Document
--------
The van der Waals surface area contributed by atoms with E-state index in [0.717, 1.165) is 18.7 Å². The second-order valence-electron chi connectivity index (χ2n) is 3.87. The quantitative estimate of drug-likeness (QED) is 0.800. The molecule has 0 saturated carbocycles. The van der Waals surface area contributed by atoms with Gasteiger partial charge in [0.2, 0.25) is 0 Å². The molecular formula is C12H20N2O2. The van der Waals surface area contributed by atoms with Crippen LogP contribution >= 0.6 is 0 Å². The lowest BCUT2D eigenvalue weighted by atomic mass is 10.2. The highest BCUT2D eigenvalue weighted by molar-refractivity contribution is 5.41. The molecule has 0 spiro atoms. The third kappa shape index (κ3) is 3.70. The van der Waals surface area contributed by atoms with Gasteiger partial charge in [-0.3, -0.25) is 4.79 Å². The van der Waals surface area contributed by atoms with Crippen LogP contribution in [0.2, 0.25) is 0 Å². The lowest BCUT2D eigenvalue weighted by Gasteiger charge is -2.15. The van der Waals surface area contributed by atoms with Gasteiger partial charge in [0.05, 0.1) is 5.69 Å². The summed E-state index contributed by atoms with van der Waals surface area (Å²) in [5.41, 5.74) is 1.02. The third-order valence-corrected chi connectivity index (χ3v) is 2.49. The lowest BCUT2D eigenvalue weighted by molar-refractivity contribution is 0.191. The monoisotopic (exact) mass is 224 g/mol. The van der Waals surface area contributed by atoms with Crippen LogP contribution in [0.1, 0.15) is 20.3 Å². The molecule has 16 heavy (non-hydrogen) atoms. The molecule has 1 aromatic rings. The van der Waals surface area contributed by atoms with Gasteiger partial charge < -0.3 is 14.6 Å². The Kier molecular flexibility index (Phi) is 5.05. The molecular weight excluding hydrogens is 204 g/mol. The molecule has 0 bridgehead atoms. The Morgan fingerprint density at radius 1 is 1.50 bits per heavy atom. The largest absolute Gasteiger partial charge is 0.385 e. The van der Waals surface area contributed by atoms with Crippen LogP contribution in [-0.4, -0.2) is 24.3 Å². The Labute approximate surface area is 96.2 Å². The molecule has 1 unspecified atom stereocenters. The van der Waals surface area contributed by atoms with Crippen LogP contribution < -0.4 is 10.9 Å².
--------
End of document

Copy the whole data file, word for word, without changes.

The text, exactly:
The van der Waals surface area contributed by atoms with E-state index in [0.717, 1.165) is 18.7 Å². The second-order valence-electron chi connectivity index (χ2n) is 3.87. The quantitative estimate of drug-likeness (QED) is 0.800. The molecule has 0 saturated carbocycles. The van der Waals surface area contributed by atoms with Gasteiger partial charge in [0.2, 0.25) is 0 Å². The molecular formula is C12H20N2O2. The van der Waals surface area contributed by atoms with Crippen LogP contribution >= 0.6 is 0 Å². The lowest BCUT2D eigenvalue weighted by atomic mass is 10.2. The highest BCUT2D eigenvalue weighted by molar-refractivity contribution is 5.41. The molecule has 0 spiro atoms. The third kappa shape index (κ3) is 3.70. The van der Waals surface area contributed by atoms with Gasteiger partial charge in [-0.3, -0.25) is 4.79 Å². The van der Waals surface area contributed by atoms with Crippen LogP contribution in [0.2, 0.25) is 0 Å². The lowest BCUT2D eigenvalue weighted by Gasteiger charge is -2.15. The van der Waals surface area contributed by atoms with Gasteiger partial charge in [0.05, 0.1) is 5.69 Å². The summed E-state index contributed by atoms with van der Waals surface area (Å²) in [5.41, 5.74) is 1.02. The third-order valence-corrected chi connectivity index (χ3v) is 2.49. The lowest BCUT2D eigenvalue weighted by molar-refractivity contribution is 0.191. The monoisotopic (exact) mass is 224 g/mol. The van der Waals surface area contributed by atoms with Crippen LogP contribution in [0.1, 0.15) is 20.3 Å². The molecule has 16 heavy (non-hydrogen) atoms. The molecule has 1 aromatic rings. The van der Waals surface area contributed by atoms with Gasteiger partial charge < -0.3 is 14.6 Å². The Kier molecular flexibility index (Phi) is 5.05. The molecular weight excluding hydrogens is 204 g/mol. The molecule has 0 bridgehead atoms. The Morgan fingerprint density at radius 1 is 1.50 bits per heavy atom. The largest absolute Gasteiger partial charge is 0.385 e. The van der Waals surface area contributed by atoms with Crippen LogP contribution in [-0.4, -0.2) is 24.3 Å². The Labute approximate surface area is 96.2 Å². The molecule has 1 unspecified atom stereocenters. The van der Waals surface area contributed by atoms with Crippen LogP contribution < -0.4 is 10.9 Å².